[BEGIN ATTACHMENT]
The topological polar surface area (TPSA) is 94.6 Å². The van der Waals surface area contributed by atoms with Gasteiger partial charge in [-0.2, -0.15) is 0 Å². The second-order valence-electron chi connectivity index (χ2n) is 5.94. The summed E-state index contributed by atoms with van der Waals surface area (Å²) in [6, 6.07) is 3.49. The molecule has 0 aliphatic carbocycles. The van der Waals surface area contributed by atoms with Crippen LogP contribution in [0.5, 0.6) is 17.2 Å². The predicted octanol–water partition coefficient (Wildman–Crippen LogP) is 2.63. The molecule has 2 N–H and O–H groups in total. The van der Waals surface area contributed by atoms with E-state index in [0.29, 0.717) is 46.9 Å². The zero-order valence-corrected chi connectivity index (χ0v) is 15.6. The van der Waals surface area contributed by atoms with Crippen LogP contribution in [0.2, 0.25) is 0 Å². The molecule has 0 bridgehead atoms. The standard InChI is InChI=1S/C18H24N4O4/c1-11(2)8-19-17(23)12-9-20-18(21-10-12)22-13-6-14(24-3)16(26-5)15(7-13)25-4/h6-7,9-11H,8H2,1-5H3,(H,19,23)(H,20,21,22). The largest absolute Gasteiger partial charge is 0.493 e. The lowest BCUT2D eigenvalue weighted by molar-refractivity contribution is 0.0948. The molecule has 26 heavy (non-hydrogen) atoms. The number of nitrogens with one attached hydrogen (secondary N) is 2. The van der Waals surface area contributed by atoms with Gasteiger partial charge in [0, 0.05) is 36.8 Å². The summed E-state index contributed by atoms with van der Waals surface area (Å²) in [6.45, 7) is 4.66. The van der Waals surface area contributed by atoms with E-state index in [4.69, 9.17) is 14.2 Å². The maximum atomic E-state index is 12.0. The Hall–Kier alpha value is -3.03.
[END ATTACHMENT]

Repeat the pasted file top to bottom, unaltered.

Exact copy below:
The topological polar surface area (TPSA) is 94.6 Å². The van der Waals surface area contributed by atoms with Gasteiger partial charge in [-0.2, -0.15) is 0 Å². The second-order valence-electron chi connectivity index (χ2n) is 5.94. The summed E-state index contributed by atoms with van der Waals surface area (Å²) in [6, 6.07) is 3.49. The molecule has 0 aliphatic carbocycles. The van der Waals surface area contributed by atoms with Crippen LogP contribution in [0.5, 0.6) is 17.2 Å². The predicted octanol–water partition coefficient (Wildman–Crippen LogP) is 2.63. The molecule has 2 N–H and O–H groups in total. The van der Waals surface area contributed by atoms with E-state index in [0.29, 0.717) is 46.9 Å². The zero-order valence-corrected chi connectivity index (χ0v) is 15.6. The van der Waals surface area contributed by atoms with Crippen LogP contribution in [0.2, 0.25) is 0 Å². The molecule has 0 bridgehead atoms. The standard InChI is InChI=1S/C18H24N4O4/c1-11(2)8-19-17(23)12-9-20-18(21-10-12)22-13-6-14(24-3)16(26-5)15(7-13)25-4/h6-7,9-11H,8H2,1-5H3,(H,19,23)(H,20,21,22). The largest absolute Gasteiger partial charge is 0.493 e. The lowest BCUT2D eigenvalue weighted by molar-refractivity contribution is 0.0948. The molecule has 26 heavy (non-hydrogen) atoms. The number of nitrogens with one attached hydrogen (secondary N) is 2. The van der Waals surface area contributed by atoms with Gasteiger partial charge in [0, 0.05) is 36.8 Å². The summed E-state index contributed by atoms with van der Waals surface area (Å²) in [6.45, 7) is 4.66. The van der Waals surface area contributed by atoms with E-state index in [4.69, 9.17) is 14.2 Å². The maximum atomic E-state index is 12.0. The Hall–Kier alpha value is -3.03.